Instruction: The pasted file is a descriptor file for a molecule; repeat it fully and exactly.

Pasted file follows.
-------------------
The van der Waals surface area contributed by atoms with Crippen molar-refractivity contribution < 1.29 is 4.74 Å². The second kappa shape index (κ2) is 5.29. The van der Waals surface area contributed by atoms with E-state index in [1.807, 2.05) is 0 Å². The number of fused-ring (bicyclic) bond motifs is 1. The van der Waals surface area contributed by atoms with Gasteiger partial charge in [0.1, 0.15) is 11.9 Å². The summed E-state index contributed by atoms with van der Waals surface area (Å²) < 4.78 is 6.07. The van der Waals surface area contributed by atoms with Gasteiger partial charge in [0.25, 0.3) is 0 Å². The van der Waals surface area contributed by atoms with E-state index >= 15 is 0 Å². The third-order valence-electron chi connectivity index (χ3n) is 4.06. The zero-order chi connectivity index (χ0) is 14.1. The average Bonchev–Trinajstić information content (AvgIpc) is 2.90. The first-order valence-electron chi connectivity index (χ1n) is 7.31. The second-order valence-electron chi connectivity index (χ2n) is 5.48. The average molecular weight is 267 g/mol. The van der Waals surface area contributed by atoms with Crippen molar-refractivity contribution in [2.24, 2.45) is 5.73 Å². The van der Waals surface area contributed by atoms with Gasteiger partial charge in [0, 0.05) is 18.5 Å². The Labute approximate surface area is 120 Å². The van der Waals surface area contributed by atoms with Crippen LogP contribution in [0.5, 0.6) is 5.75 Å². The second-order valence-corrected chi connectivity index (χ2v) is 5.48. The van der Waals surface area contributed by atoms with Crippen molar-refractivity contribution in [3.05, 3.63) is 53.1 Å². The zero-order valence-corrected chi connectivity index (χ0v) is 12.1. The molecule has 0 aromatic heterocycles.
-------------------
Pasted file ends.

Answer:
The van der Waals surface area contributed by atoms with Crippen molar-refractivity contribution < 1.29 is 4.74 Å². The second kappa shape index (κ2) is 5.29. The van der Waals surface area contributed by atoms with E-state index in [1.807, 2.05) is 0 Å². The number of fused-ring (bicyclic) bond motifs is 1. The van der Waals surface area contributed by atoms with Gasteiger partial charge in [0.1, 0.15) is 11.9 Å². The summed E-state index contributed by atoms with van der Waals surface area (Å²) < 4.78 is 6.07. The van der Waals surface area contributed by atoms with Gasteiger partial charge in [0.25, 0.3) is 0 Å². The van der Waals surface area contributed by atoms with E-state index >= 15 is 0 Å². The third-order valence-electron chi connectivity index (χ3n) is 4.06. The zero-order chi connectivity index (χ0) is 14.1. The average Bonchev–Trinajstić information content (AvgIpc) is 2.90. The first-order valence-electron chi connectivity index (χ1n) is 7.31. The second-order valence-electron chi connectivity index (χ2n) is 5.48. The average molecular weight is 267 g/mol. The van der Waals surface area contributed by atoms with Crippen molar-refractivity contribution in [2.24, 2.45) is 5.73 Å². The van der Waals surface area contributed by atoms with Gasteiger partial charge in [0, 0.05) is 18.5 Å². The Labute approximate surface area is 120 Å². The van der Waals surface area contributed by atoms with Crippen LogP contribution in [0.5, 0.6) is 5.75 Å². The second-order valence-corrected chi connectivity index (χ2v) is 5.48. The van der Waals surface area contributed by atoms with Crippen molar-refractivity contribution in [3.05, 3.63) is 53.1 Å². The zero-order valence-corrected chi connectivity index (χ0v) is 12.1. The molecule has 0 aromatic heterocycles.